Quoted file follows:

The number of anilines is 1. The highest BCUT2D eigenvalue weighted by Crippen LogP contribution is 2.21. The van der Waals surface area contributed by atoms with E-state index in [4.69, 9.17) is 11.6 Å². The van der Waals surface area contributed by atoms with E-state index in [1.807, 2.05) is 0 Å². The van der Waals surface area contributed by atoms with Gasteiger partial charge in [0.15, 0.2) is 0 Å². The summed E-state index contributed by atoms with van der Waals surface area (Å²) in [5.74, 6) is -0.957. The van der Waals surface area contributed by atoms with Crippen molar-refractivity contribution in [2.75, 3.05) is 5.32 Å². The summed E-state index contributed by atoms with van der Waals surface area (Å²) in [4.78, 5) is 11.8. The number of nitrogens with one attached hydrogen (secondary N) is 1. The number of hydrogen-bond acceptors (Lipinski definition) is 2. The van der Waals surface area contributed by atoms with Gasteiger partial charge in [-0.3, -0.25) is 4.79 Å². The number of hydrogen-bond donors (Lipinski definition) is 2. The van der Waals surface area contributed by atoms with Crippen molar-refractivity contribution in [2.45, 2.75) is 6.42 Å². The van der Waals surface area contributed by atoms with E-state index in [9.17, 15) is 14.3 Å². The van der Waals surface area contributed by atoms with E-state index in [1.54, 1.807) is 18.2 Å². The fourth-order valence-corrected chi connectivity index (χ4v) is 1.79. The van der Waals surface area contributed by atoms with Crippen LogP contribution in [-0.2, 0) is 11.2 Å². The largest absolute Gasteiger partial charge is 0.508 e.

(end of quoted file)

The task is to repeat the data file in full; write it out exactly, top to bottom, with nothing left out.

The number of anilines is 1. The highest BCUT2D eigenvalue weighted by Crippen LogP contribution is 2.21. The van der Waals surface area contributed by atoms with E-state index in [4.69, 9.17) is 11.6 Å². The van der Waals surface area contributed by atoms with E-state index in [1.807, 2.05) is 0 Å². The van der Waals surface area contributed by atoms with Gasteiger partial charge in [0.15, 0.2) is 0 Å². The summed E-state index contributed by atoms with van der Waals surface area (Å²) in [5.74, 6) is -0.957. The van der Waals surface area contributed by atoms with Crippen molar-refractivity contribution in [2.75, 3.05) is 5.32 Å². The summed E-state index contributed by atoms with van der Waals surface area (Å²) in [4.78, 5) is 11.8. The number of nitrogens with one attached hydrogen (secondary N) is 1. The number of hydrogen-bond acceptors (Lipinski definition) is 2. The van der Waals surface area contributed by atoms with Gasteiger partial charge in [-0.3, -0.25) is 4.79 Å². The number of hydrogen-bond donors (Lipinski definition) is 2. The van der Waals surface area contributed by atoms with Crippen molar-refractivity contribution in [2.45, 2.75) is 6.42 Å². The van der Waals surface area contributed by atoms with E-state index in [9.17, 15) is 14.3 Å². The van der Waals surface area contributed by atoms with E-state index in [1.54, 1.807) is 18.2 Å². The fourth-order valence-corrected chi connectivity index (χ4v) is 1.79. The van der Waals surface area contributed by atoms with Crippen LogP contribution in [-0.2, 0) is 11.2 Å². The largest absolute Gasteiger partial charge is 0.508 e.